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Ex-Financier Stanford’s Effects Face Texas Auction

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Sir Allen Stanford talks to the London press during a 2008 press conference. (credit: Getty Images/Tom Shaw)

Sir Allen Stanford talks to the London press during a 2008 press conference. (credit: Getty Images/Tom Shaw)

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HOUSTON (AP) – Hundreds of items from the Houston office of disgraced financier R. Allen Stanford, including a Baccarat crystal eagle that retails for $55,000, will be auctioned as part of efforts to recoup some of the billions of dollars he is accused of bilking in a Ponzi scheme.

The spoils to be auctioned Saturday by Seth Worstell Auction Co. also include a more than century-old Victorian-style personal desk and more than two dozen handguns intended to arm a personal security force, the Houston Chronicle reported Thursday. A preview is scheduled Friday at the company’s warehouse in an industrial part of Houston.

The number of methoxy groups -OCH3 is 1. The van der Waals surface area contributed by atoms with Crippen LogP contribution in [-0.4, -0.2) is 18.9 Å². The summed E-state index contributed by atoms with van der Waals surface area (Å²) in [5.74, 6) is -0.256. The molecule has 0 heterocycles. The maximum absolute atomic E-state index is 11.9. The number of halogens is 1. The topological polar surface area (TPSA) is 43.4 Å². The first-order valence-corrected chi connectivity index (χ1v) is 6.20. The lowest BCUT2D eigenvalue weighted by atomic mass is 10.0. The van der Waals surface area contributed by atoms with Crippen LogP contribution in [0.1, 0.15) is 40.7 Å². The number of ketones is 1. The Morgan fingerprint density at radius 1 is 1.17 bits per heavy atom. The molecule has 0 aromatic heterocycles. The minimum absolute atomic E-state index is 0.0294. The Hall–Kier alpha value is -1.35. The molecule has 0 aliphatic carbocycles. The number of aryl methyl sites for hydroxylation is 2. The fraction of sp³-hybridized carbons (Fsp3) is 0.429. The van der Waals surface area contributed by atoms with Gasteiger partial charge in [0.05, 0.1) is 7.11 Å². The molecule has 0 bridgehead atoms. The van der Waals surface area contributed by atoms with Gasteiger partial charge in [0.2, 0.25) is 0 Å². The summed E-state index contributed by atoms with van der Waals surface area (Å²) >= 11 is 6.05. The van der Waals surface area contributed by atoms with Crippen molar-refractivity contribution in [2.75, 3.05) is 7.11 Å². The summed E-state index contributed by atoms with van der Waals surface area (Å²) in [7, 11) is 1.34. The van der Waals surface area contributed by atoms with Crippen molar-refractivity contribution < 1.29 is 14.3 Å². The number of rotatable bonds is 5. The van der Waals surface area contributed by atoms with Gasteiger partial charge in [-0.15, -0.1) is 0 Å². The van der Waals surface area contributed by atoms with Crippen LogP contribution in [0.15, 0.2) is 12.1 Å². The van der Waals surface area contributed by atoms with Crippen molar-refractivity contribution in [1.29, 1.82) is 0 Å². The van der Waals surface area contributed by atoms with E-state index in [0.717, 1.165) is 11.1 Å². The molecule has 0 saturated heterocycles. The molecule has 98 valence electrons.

Stanford is accused of bilking investors out of $7 billion, and faces several federal charges including mail fraud, wire fraud and conspiracy. He remains in custody and is scheduled to stand trial in September in Houston.

As of Jan. 31, a court-appointed receiver had retrieved $188 million from Stanford bank accounts and through the sale of his investments and real estate, the newspaper said. The proceeds will help pay lawyers and investors.

“He (Stanford) was clever, a very clever promoter,” said Harry Worstell, the auctioneer’s father who has spent decades in the sales business.

The firearms include 30 still-in-the-box Glock 9mm handguns that Seth Worstell said had been purchased for a Stanford security force that never materialized.

Other auction items include a mahogany conference table with a matching set of 10 leather chairs, a lectern bearing the eagle logo of Stanford’s company, computer equipment and about 1,150 bottles of wine, champagne and spirits, with an estimated $60,000 to $70,000 retail value.

Fine china, enough to serve 50 guests, is also for sale.

“There’s boxes and boxes of Baccarat china,” the younger Worstell said. “Every glass would cost $100 to replace.”

The auction list also includes about 100 company coffee mugs.

Harry Worstell said he understands the public interest in having something once owned by Stanford, which could become a good investment.

“Anybody who wants to own a piece of Stanford should be here,” he said.

(© Copyright 2011 The Associated Press. All Rights Reserved. This material may not be published, broadcast, rewritten or redistributed.)

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